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Court Ruling Allows Purple Line Construction To Begin

A rendering of a Purple Line train

Construction can begin on the Purple Line following a ruling Tuesday from a federal court of appeals. 

The U.S. Court of Appeals for the D.C. Circuit granted a stay of a lower court ruling that had prevented work from starting on the $2B project, WAMU reports. The stay will allow construction to begin as the courts consider the legal arguments. 

The ruling in May from Judge Richard Leon had been a major setback for the project. Leon had originally vacated the project's approval in August. With a recent partial congressional appropriation being contingent on a full funding agreement being reached by September, the project's continued delays had jeopardized its federal funding.

The 16-mile light rail would stretch from Bethesda to New Carrollton with 21 total stops. The project has sparked development along the route, though some projects have moved forward even as the line's fate remained uncertain.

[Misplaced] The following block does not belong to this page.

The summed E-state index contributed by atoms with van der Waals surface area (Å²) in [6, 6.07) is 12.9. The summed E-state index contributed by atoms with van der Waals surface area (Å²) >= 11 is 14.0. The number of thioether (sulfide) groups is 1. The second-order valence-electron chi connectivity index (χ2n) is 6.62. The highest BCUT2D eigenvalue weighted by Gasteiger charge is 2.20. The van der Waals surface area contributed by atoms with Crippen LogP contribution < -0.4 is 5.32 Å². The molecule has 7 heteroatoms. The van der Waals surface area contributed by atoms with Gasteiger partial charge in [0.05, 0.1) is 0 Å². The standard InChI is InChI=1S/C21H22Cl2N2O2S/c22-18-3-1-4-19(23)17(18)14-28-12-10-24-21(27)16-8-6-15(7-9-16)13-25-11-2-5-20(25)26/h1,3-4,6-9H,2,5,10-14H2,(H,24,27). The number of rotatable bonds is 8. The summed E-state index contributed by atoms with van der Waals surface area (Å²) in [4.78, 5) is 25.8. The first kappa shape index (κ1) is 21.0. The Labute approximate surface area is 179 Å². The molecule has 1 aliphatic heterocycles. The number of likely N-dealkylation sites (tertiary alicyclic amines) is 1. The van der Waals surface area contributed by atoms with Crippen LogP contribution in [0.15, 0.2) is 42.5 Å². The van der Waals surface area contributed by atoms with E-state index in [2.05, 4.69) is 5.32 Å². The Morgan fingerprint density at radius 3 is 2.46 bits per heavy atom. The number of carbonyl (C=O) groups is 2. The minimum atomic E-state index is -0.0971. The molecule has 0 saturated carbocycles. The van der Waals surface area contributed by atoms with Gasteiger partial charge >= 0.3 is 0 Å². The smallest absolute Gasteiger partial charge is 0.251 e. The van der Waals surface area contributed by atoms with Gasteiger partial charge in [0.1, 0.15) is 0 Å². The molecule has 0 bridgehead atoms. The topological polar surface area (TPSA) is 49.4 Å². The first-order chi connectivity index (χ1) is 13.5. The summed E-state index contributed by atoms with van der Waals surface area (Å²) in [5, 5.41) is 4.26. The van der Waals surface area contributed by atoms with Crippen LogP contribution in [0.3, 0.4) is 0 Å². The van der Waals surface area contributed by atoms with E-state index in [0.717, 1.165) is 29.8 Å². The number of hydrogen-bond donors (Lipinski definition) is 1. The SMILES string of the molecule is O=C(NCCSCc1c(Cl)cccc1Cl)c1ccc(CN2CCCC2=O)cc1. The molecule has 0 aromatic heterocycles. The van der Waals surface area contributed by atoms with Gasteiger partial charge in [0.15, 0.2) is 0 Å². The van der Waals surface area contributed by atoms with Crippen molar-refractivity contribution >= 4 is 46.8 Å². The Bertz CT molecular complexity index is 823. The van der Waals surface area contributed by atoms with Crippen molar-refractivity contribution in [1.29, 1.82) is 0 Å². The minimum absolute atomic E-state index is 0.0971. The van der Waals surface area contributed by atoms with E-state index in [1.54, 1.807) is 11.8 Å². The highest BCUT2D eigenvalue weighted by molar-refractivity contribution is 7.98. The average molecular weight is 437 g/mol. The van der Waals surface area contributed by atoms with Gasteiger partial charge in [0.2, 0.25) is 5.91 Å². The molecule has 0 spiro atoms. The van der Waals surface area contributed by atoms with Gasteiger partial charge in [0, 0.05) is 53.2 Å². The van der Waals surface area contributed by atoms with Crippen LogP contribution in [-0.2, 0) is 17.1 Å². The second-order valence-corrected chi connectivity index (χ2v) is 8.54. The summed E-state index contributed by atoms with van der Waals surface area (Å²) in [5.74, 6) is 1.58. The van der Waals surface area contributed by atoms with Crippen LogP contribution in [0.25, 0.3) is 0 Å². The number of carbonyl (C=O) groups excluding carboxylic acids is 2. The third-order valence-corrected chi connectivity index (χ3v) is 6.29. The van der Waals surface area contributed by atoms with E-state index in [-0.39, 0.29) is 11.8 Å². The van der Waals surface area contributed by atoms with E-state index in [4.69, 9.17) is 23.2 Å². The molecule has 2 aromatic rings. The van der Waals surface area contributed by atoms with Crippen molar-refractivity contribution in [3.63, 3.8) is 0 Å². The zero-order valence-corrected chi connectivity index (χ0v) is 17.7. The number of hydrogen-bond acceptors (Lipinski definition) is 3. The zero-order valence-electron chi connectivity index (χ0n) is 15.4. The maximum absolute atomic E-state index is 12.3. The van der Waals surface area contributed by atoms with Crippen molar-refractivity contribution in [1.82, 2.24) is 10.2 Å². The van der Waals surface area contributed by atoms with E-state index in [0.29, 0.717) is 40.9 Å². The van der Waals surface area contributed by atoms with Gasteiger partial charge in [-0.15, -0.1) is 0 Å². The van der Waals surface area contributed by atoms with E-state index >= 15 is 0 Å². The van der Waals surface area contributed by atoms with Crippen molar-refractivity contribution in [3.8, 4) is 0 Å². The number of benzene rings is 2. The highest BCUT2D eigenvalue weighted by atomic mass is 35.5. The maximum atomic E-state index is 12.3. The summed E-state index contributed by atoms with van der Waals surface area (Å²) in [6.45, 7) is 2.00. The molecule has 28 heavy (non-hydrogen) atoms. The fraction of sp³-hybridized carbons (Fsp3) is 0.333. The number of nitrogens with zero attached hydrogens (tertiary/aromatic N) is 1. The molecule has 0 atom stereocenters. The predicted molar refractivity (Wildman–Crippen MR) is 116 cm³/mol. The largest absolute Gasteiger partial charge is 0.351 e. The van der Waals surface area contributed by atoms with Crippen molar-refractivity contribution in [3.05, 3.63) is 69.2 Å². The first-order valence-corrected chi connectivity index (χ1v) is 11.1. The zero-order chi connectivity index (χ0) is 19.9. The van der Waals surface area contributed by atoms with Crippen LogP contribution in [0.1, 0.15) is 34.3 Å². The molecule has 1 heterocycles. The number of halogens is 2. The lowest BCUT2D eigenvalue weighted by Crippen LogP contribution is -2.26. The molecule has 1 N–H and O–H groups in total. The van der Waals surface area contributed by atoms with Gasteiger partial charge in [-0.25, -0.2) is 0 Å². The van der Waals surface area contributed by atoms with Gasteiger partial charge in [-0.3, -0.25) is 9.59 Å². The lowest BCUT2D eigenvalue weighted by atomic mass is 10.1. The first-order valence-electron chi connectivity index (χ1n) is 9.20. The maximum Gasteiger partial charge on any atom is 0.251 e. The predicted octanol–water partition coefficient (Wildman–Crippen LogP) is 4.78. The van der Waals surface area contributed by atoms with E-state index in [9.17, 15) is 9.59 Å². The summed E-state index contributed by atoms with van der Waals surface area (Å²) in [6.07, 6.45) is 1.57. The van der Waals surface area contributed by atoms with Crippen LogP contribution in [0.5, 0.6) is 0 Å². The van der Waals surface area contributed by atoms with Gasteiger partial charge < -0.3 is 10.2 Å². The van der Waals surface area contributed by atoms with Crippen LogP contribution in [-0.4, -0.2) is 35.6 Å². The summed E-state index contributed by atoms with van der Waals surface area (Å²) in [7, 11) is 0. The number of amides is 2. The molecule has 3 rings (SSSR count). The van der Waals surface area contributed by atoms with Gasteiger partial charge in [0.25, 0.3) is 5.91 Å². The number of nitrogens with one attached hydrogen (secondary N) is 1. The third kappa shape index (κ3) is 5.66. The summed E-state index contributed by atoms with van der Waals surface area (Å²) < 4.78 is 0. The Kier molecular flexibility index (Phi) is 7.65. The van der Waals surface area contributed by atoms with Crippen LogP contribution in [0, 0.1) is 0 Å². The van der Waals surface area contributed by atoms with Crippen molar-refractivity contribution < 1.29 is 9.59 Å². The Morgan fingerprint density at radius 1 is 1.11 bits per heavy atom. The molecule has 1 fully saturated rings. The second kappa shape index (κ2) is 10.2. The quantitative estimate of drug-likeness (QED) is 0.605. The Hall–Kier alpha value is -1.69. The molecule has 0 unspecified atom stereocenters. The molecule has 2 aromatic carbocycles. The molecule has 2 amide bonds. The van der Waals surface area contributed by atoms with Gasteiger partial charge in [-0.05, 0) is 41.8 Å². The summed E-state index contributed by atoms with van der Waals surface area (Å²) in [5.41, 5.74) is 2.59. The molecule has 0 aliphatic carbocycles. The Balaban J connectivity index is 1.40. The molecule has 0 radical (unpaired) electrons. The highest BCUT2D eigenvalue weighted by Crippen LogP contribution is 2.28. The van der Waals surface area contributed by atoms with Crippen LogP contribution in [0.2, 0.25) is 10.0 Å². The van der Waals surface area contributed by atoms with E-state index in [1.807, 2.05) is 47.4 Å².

Purple Line supporters, including local government officials, cheered Tuesday's ruling. 

“After the wasteful and unnecessary delay caused by the litigation, we are thrilled to finally see a pragmatic decision by the court," Prince George's County Executive Rushern Baker, who recently announced plans to run for governor, said in a release. "No additional time should be wasted in moving ahead with the construction of this vital transportation infrastructure project. With the Record of Decision now back in place, we look forward to the federal government promptly signing the full funding agreement.”